A woman works at an Abercrombie & Fitch store in Chicago. The government reports how much consumers spent and earned in March on Monday, April 29, 2013Consumer Spending, Chicago, USA

Abercrombie & Fitch Co. is about to end a years-long worker class-action lawsuit for $25 million.

The youth-centric retailer on Friday reached an agreement with just under 260,000 current and former Abercrombie and Hollister employees mainly in California, New York, Florida and Massachusetts that first alleged in 2013 they were forced to purchase branded apparel to wear while at work, and the company refused to reimburse them. While the case was filed and mostly litigated in California, it was recently transferred to Abercrombie’s home state of Ohio.

Under the laws of the four states involved in the suit, employers are required to reimburse any employee that is required to purchase a work uniform as a condition of employment or business-related expenses.

The workers also mostly earned minimum wage and claimed that in being forced to purchase apparel on their own dime, even with an employee discount, their wages dropped below the minimum wage threshold of their respective states, at least during periods that they needed to make purchases.

In order to end the litigation before it heads to trial, Abercrombie has agreed to settle the claims with a payment of $25 million into a class settlement fund, which will distribute reimbursements to workers that were denied payment for required workwear.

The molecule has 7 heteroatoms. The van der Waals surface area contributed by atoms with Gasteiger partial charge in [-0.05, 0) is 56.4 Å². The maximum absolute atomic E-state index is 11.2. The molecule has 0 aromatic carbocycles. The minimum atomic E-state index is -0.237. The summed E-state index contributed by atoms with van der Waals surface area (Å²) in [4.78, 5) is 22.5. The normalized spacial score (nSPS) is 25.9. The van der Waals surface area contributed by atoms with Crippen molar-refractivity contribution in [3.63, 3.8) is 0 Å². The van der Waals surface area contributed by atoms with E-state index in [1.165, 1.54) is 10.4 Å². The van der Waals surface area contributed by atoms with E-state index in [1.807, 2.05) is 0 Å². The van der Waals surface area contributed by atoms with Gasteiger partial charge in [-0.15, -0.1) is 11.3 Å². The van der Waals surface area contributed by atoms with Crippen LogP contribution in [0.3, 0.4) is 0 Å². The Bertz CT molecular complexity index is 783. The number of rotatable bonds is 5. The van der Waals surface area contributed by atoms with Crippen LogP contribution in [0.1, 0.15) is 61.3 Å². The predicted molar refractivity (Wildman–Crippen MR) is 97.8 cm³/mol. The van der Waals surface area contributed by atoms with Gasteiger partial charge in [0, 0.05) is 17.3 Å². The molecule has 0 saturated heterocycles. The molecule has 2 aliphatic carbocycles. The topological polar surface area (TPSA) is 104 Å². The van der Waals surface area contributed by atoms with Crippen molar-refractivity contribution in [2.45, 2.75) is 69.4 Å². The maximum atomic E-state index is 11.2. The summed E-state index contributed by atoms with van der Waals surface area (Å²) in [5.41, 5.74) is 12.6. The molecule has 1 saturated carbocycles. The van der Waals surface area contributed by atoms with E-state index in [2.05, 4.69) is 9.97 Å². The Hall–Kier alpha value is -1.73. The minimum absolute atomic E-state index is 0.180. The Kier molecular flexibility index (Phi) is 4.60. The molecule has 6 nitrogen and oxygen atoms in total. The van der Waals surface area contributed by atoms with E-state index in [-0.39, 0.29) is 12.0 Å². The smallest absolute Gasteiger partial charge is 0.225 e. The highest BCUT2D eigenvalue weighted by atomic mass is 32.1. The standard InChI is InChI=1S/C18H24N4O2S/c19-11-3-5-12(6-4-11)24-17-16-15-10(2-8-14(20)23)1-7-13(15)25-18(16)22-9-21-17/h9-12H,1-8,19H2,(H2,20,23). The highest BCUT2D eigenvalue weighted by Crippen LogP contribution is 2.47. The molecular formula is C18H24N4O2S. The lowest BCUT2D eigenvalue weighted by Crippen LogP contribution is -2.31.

A company spokeswoman said, “Abercrombie strongly contests the allegations, however, it believes it is in the best interest of the company and all its stakeholders, including its employees, to settle this matter.”

She also noted that the employe purchases at issue go back to 2009, adding: “At that time Abercrombie had, and continues to have, clear written policies and associate handbooks in place that stated its employees were not required to purchase or to wear company merchandise, nor were they obligated to make use of their employee discounts.”

Abercrombie and representative plaintiffs for the suits agreed in a joint filing that the settlement is “fair, reasonable and adequate,” despite the retailer maintaining throughout the litigation that the employee claims lack “merit” and are too varied to be settled through a class action.

During the case, Abercrombie pointed out that it’s stores had posters in employee areas saying purchases were not mandatory and that workers signed a statement after each purchase saying it was “voluntary,” according to court records. It’s these arguments, as well as Abercrombie’s claim that the reason why each individual worker’s purchased the items they did would need to be identified before full class certification, that led plaintiffs to agree to a settlement deal instead of a judgment by trial.

Plaintiffs said Abercrombie’s positions “would require years of additional litigation” and thereby “significant” additional costs, even though they have support for their claim of an “unwritten national policy” requiring workers to buy and wear company apparel.

While the settlement agreement will put $25 million into a worker payment fund, only $16.68 million will remain available for disbursements. $7.5 million will go to plaintiffs’ attorney fees and nearly another $1 million will go to administrative costs and other legal costs.

A representative of Abercrombie and counsel for plaintiffs could not be reached for comment.

The company has lately been seeing a gradual improvement in sales after a year that included putting itself up for sale, and then calling it off.    

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